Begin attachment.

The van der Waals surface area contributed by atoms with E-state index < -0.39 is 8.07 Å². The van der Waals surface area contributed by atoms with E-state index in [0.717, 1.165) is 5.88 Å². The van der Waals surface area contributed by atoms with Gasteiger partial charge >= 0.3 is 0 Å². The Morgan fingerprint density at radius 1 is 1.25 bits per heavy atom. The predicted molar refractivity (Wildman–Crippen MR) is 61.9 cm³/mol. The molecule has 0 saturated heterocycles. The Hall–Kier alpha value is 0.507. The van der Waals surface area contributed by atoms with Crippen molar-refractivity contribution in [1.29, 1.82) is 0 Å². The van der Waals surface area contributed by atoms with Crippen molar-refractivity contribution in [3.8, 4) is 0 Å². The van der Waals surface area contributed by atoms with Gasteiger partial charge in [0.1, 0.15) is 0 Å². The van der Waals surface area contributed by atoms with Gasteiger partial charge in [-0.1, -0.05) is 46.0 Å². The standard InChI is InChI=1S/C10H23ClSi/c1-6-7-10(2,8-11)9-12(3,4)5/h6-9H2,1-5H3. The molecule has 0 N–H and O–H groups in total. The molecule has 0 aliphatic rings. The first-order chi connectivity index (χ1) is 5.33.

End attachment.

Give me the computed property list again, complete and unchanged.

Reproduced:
The van der Waals surface area contributed by atoms with E-state index < -0.39 is 8.07 Å². The van der Waals surface area contributed by atoms with E-state index in [0.717, 1.165) is 5.88 Å². The van der Waals surface area contributed by atoms with Gasteiger partial charge >= 0.3 is 0 Å². The Morgan fingerprint density at radius 1 is 1.25 bits per heavy atom. The predicted molar refractivity (Wildman–Crippen MR) is 61.9 cm³/mol. The molecule has 0 saturated heterocycles. The Hall–Kier alpha value is 0.507. The van der Waals surface area contributed by atoms with Crippen molar-refractivity contribution in [1.29, 1.82) is 0 Å². The van der Waals surface area contributed by atoms with Crippen molar-refractivity contribution in [3.8, 4) is 0 Å². The van der Waals surface area contributed by atoms with Gasteiger partial charge in [0.1, 0.15) is 0 Å². The van der Waals surface area contributed by atoms with Gasteiger partial charge in [-0.1, -0.05) is 46.0 Å². The standard InChI is InChI=1S/C10H23ClSi/c1-6-7-10(2,8-11)9-12(3,4)5/h6-9H2,1-5H3. The molecule has 0 N–H and O–H groups in total. The molecule has 0 aliphatic rings. The first-order chi connectivity index (χ1) is 5.33.